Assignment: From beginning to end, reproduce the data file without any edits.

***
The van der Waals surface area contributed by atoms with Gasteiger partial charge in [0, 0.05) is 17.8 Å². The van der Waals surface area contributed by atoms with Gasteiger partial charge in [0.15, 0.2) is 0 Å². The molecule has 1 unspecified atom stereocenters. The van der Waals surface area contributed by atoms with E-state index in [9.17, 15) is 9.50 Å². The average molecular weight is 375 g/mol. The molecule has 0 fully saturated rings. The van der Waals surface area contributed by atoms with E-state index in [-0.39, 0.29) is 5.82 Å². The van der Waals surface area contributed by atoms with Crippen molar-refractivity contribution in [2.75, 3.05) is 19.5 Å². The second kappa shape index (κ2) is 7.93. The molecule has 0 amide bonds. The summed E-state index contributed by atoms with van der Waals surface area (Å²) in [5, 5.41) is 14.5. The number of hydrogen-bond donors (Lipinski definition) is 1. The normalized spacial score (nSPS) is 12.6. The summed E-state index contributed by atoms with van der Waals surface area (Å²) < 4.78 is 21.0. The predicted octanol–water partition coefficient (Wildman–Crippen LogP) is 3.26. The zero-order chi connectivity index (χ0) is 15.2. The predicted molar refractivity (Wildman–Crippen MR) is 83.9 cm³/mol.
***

The van der Waals surface area contributed by atoms with Gasteiger partial charge in [0, 0.05) is 17.8 Å². The van der Waals surface area contributed by atoms with Gasteiger partial charge in [0.15, 0.2) is 0 Å². The molecule has 1 unspecified atom stereocenters. The van der Waals surface area contributed by atoms with E-state index in [9.17, 15) is 9.50 Å². The average molecular weight is 375 g/mol. The molecule has 0 fully saturated rings. The van der Waals surface area contributed by atoms with E-state index in [-0.39, 0.29) is 5.82 Å². The van der Waals surface area contributed by atoms with Crippen molar-refractivity contribution in [2.75, 3.05) is 19.5 Å². The second kappa shape index (κ2) is 7.93. The molecule has 0 amide bonds. The summed E-state index contributed by atoms with van der Waals surface area (Å²) in [5, 5.41) is 14.5. The number of hydrogen-bond donors (Lipinski definition) is 1. The normalized spacial score (nSPS) is 12.6. The summed E-state index contributed by atoms with van der Waals surface area (Å²) < 4.78 is 21.0. The predicted octanol–water partition coefficient (Wildman–Crippen LogP) is 3.26. The zero-order chi connectivity index (χ0) is 15.2. The predicted molar refractivity (Wildman–Crippen MR) is 83.9 cm³/mol.